In her very recent book (May 2017), The Trouble with Reality: A Rumination on Moral Panic in Our Time, and in an on-line interview with Poynter, Brooke Gladstone of NPR’s On the Media says, “facts, even a lot of facts, do not constitute reality. Reality is what forms after we filter, arrange, and prioritize those facts and marinate them in our values and tradition.” She says that this doesn’t change the role of journalists to fact-check, because facts are key components of truth. But, she continues, there is a difference between the things we can fact-check and the broader context that is largely unseen. We have “facts,” and we have “truth.” Facts are easier, but truth is a bigger story and often more important. Journalists should be concerned with presenting both of them.
While this piece is interesting and cogent as related to the work of journalists and the importance of citizens paying attention to the “contexts” of reported facts, Gladstone’s idea of “reality” and its relationship to “facts” leaves out another very important consideration, which admittedly may be beyond the scope of journalism but which is critical in understanding the current societal malaise in the United States.
A significant factor in a person’s “understanding” reality involves that person’s emotionality, i.e. his/her instinctual emotional orientation, the degree to which one is self-defined rather than defined by others, and the degree of anxiety he/she is experiencing. And to understand the reality of a society we should consider, together with a society’s political and social realities, its collective emotional orientation.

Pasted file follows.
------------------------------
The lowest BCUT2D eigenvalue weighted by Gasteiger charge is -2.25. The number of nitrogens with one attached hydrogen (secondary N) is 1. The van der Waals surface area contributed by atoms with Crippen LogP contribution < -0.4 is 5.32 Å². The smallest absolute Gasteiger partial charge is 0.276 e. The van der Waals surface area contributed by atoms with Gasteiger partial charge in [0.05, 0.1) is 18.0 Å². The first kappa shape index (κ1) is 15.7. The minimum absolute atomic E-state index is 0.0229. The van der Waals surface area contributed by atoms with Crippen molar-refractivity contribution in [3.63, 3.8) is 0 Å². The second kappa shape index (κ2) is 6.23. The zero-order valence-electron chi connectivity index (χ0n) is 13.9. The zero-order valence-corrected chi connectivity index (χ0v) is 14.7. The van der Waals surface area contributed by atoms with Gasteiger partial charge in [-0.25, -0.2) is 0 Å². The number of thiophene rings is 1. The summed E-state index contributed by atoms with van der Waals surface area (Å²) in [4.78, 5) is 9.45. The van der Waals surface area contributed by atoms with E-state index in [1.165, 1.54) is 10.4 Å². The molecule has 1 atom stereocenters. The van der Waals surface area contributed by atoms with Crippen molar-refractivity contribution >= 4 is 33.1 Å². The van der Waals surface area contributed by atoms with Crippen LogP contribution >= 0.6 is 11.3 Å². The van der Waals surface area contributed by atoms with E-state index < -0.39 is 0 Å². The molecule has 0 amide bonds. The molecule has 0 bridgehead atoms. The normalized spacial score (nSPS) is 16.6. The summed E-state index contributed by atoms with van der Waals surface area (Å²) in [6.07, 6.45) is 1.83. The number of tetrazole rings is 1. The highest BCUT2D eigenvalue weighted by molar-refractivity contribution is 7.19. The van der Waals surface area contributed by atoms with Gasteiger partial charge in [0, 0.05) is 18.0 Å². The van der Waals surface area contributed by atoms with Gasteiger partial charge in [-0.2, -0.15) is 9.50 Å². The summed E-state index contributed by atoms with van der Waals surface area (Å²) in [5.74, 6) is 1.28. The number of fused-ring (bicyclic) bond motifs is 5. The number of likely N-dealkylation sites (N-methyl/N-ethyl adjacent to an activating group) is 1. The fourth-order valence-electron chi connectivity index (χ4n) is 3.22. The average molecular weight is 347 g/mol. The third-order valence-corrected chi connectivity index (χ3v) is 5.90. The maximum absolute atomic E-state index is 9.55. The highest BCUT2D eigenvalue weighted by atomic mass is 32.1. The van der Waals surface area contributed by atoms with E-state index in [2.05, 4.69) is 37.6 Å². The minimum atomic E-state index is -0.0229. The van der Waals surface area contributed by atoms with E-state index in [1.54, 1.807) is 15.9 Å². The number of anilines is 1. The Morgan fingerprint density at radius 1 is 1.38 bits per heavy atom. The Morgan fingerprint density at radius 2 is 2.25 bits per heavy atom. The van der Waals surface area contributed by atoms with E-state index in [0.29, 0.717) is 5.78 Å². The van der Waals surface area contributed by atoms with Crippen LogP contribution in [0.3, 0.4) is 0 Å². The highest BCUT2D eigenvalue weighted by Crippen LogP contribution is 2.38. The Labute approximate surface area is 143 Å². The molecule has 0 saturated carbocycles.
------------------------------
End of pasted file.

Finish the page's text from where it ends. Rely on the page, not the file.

Today we are living in a period of societal regression in which heightened anxiety leads most people toward a reactivity (rather than thoughtfulness) that includes herding (togetherness as the highest value and seeking safety rather than adventure), scapegoating (blame displacement), and a quick-fix mentality (low threshold for pain and seeking quick, simple answers). Simply “contextualizing facts” will not make much difference for people who are unaware of the deep roots of their emotions and the degree to which their inherited and learned instincts influence their thinking and behavior.
And how might we get in touch with those deep roots of our emotional responses? For us as individuals it’s back to family, nuclear and extended, favored or not, and so to the relationships that formed us. It takes time and persistence and, more often than not, a coach or guide. As a society we should seek to understand the emotional heritage of founding leaders and a society’s early social and political influences.
“What is truth?” you ask. It’s even more complicated than you think.